Luxembourg artist Sumo, best known for his graffiti work and paintings, said non-fungible tokens (NFTs) have opened his horizons “360 degrees”. Library photo: Patricia Pitsch (2018)

Luxembourg artist Sumo, best known for his graffiti work and paintings, said non-fungible tokens (NFTs) have opened his horizons “360 degrees”. Library photo: Patricia Pitsch (2018)

Sumo reckons that non-fungible tokens will become increasingly important for artists in the coming years. Here’s why.

“It took me about a year to understand that it’s not just a jpeg.” Since that year-long process, Luxembourg artist has become a fan of non-fungible tokens.

NFTs are “cryptographic assets on a blockchain with unique identification codes and metadata that distinguish them from each other,” according to . “Unlike cryptocurrencies, they cannot be traded or exchanged at equivalency. This differs from fungible tokens like cryptocurrencies, which are identical to each other and, therefore, can serve as a medium for commercial transactions.”

“I’m very excited about NFTs, because I really do think it’s the future,” Sumo told Delano during a recent interview. His first NFT collection was minted in June and is listed on .

NFTs are “probably not for everyone”, he admits. “Everyone needs to see if it makes sense for them. There are a lot of things that would be universally be good for artists.” Looking back, he initially thought “NFTs were just jpegs and pictures of artwork,” Sumo said. “With time, I understood there’s much more than that. I think, in the future, NFTs will be very important for artists.”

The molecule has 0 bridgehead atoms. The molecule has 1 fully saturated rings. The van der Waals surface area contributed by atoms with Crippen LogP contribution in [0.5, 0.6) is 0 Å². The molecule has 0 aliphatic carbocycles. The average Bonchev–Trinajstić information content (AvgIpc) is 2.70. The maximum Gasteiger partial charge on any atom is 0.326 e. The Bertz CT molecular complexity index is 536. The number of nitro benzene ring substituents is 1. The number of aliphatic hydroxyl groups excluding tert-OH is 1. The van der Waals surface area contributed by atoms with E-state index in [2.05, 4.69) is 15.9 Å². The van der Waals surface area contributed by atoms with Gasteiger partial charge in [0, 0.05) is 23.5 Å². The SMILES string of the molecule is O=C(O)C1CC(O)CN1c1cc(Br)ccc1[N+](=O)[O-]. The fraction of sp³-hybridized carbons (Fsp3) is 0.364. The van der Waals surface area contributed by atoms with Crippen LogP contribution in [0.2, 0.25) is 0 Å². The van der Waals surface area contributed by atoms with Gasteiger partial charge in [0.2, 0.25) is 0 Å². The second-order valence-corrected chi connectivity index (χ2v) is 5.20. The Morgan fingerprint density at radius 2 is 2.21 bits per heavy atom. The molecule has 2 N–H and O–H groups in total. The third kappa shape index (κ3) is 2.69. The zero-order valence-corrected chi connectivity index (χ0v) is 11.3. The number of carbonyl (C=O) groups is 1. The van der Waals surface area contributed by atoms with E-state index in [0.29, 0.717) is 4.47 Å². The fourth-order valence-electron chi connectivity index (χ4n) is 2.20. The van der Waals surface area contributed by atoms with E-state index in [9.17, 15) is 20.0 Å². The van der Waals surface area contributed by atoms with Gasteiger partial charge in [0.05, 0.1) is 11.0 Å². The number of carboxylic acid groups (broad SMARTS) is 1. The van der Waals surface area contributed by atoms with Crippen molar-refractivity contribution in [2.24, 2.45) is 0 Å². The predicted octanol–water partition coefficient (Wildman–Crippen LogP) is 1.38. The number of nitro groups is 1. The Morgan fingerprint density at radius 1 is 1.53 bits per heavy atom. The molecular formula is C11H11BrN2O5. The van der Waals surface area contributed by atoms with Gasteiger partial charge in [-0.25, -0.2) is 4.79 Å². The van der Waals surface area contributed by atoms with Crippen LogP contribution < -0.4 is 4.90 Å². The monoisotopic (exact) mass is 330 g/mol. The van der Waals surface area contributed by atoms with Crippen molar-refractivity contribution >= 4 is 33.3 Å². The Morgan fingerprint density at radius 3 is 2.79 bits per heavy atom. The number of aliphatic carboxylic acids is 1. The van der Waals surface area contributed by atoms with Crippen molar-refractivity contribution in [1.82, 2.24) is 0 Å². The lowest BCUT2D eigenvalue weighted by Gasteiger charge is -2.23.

Sumo outlined several “use cases”. Firstly, NFTs “make it easy for certain artworks to be collected and preserved and even traded. You can link them to physical artwork,” which means an NFT can serve as an “authentication of your artwork.” Artists can give collectors an NFT, which is “digital proof you’re the owner.” It is “a document you can share and you will never lose. A piece of paper can easily be lost, or when you move houses, it gets damaged and it’s gone.”

NFTs address the issue. Collectors, art dealers and others “can retrace previous owners.” They can check the timestamp when the NFT was minted, which is permanently stored on its blockchain, to verify when the artwork was created or rule out a date when the artwork had not yet been created.

Connecting with connoisseurs

In addition, NFTs “make it easy to identify your fans. Only your fans will have your NFTs.” Creators then “will be able to interact or connect with them much more easily.” For example, an artist could grant an NFT providing the holder with a discount on future acquisitions, “special access” to an event like a backstage pass or a studio visit. “It doesn’t have to be an artist” using these techniques, “it can be anyone.” Once the benefit has been claimed, it can be validated on the NFT’s blockchain.

NFTs can also aid the artistic process. Sumo has been considering how to use them in the creation of video installations and other forms of digital artwork. Ideally NFTs would “push me more towards my vision, can help me expand my idea, my concept and my universe that I’m creating. For me, it makes total sense.”

“When I discovered NFTs, my horizons opened 360 degrees. It just opens so many more possibilities,” he said.

“I really see the future in this, at least for me,” Sumo stated. “I can’t imagine a future without this technology. It’s going to simply make things so much better. It’s amazing.”

This article was published for the Paperjam + Delano Finance newsletter, the weekly source for financial news in Luxembourg..